Life is already short, as Ping CEO and co-founder Ryan Alshak knows too well. The former lawyer spent years caring for his mother as she battled a brain tumor before her passing. “One minute laughing with her was worth a million doing anything else,” he tells me. “I became obsessed with the idea that we spend too much of our lives on things we have no need to do — especially at work.”

That’s motivated him as he’s built his startup Ping, which uses artificial intelligence to automatically track lawyers’ work and fill out timesheets for them. There’s a massive opportunity to eliminate a core cause of burnout, lift law firm revenue by around 10% and give them fresh insights into labor allocation.

Ping co-founder and CEO Ryan Alshak (Image Credit: Margot Duane)

That’s why today Ping is announcing a $13.2 million Series A led by Upfront Ventures, along with BoxGroup, First Round, Initialized and Ulu Ventures. Adding to Ping’s quiet $3.7 million seed co-led by First Round and Initialized last year, the startup will spend the cash to scale up enterprise distribution and become the new timekeeping standard.

I was a corporate litigator at Manatt Phelps down in LA and joke that I was voted the world’s worst timekeeper,” Alshak tells me. “I could either get better at doing something I dreaded or I could try and build technology that did it for me.”

The promise of eliminating the hassle could make any lawyer who hears about Ping an advocate for the firm buying the startup’s software, like how Dropbox grew as workers demanded easier file sharing. “I’ve experienced first-hand the grind of filling out timesheets,” writes Initialized partner and former attorney Alda Leu Dennis. “Ping takes away the drudgery of manual timekeeping and gives lawyers back all those precious hours.”

Traditionally, lawyers have to keep track of their time by themselves down to the tenth of an hour — reviewing documents for the Johnson case, preparing a motion to dismiss for the Lee case, a client phone call for the Sriram case. There are timesheets built into legal software suites like MyCase, legal billing software like TimeSolv and one-off tools like Time Miner and iTimeKeep. They typically offer timers that lawyers can manually start and stop on different devices, with some providing tracking of scheduled appointments, call and text logging, and integration with billing systems.

Ping goes a big step further. It uses AI and machine learning to figure out whether an activity is billable, for which client, a description of the activity and its codification beyond just how long it lasted. Instead of merely filling in the minutes, it completes all the logs automatically, with entries like “Writing up a deposition – Jenkins Case – 18 minutes.” Then it presents the timesheet to the user for review before they send it to billing.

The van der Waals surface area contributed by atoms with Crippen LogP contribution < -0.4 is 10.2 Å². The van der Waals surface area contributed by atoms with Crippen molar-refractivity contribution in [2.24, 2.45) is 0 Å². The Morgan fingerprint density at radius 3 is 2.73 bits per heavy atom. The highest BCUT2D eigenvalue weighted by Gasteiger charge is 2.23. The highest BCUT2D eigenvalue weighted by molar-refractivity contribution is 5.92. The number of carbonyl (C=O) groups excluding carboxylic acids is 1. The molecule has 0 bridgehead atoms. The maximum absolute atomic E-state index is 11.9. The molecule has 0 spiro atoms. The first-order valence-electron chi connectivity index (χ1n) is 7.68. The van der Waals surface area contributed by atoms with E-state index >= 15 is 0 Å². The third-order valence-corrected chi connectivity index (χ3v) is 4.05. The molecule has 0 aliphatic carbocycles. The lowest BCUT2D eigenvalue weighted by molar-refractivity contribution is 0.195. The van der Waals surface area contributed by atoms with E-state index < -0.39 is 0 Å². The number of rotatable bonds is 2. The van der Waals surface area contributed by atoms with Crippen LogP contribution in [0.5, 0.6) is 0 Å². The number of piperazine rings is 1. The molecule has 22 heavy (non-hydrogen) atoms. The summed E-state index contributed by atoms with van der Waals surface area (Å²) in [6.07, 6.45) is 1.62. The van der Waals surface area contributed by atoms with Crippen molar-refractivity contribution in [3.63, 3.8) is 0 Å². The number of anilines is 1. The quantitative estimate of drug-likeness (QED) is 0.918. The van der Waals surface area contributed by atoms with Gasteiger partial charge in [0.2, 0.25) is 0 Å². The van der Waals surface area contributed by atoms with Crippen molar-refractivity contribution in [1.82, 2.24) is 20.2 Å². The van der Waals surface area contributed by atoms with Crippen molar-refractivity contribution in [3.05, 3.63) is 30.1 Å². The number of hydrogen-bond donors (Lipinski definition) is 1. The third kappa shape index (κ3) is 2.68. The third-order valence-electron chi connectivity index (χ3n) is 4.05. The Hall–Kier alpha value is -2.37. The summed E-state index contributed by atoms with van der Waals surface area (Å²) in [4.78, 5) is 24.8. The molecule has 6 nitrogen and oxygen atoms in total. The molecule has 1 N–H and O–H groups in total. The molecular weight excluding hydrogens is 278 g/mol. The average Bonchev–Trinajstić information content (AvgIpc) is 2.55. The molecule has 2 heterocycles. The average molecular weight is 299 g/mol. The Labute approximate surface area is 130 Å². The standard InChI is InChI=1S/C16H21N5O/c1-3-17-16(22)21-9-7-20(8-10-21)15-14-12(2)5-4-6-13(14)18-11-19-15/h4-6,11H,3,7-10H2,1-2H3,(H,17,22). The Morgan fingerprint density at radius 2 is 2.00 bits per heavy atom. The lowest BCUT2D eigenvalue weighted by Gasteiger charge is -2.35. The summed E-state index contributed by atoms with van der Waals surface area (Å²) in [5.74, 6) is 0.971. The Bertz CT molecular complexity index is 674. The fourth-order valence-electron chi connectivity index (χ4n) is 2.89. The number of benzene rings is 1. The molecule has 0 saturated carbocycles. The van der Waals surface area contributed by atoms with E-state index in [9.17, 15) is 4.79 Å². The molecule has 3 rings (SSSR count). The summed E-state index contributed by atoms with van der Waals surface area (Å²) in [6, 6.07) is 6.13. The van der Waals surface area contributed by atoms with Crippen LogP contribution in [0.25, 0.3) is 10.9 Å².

The big challenge now for Alshak and the team he’s assembled is to grow up. They need to go from cat-in-sunglasses logo Ping to mature wordmark Ping.  “We have to graduate from being a startup to being an enterprise software company,” the CEO tells meThat means learning to sell to C-suites and IT teams, rather than just build a solid product. In the relationship-driven world of law, that’s a very different skill set. Ping will have to convince clients it’s worth switching to not just for the time savings and revenue boost, but for deep data on how they could run a more efficient firm.

Along the way, Ping has to avoid any embarrassing data breaches or concerns about how its scanning technology could violate attorney-client privilege. If it can win this lucrative first business in legal, it could barge into the consulting and accounting verticals next to grow truly huge.

With eager customers, a massive market, a weak status quo and a driven founder, Ping just needs to avoid getting in over its heads with all its new cash. Spent well, the startup could leap ahead of the less tech-savvy competition.

Alshak seems determined to get it right. “We have an opportunity to build a company that gives people back their most valuable resource — time — to spend more time with their loved ones because they spent less time working,” he tells me. “My mom will live forever because she taught me the value of time. I am deeply motivated to build something that lasts . . . and do so in her name.”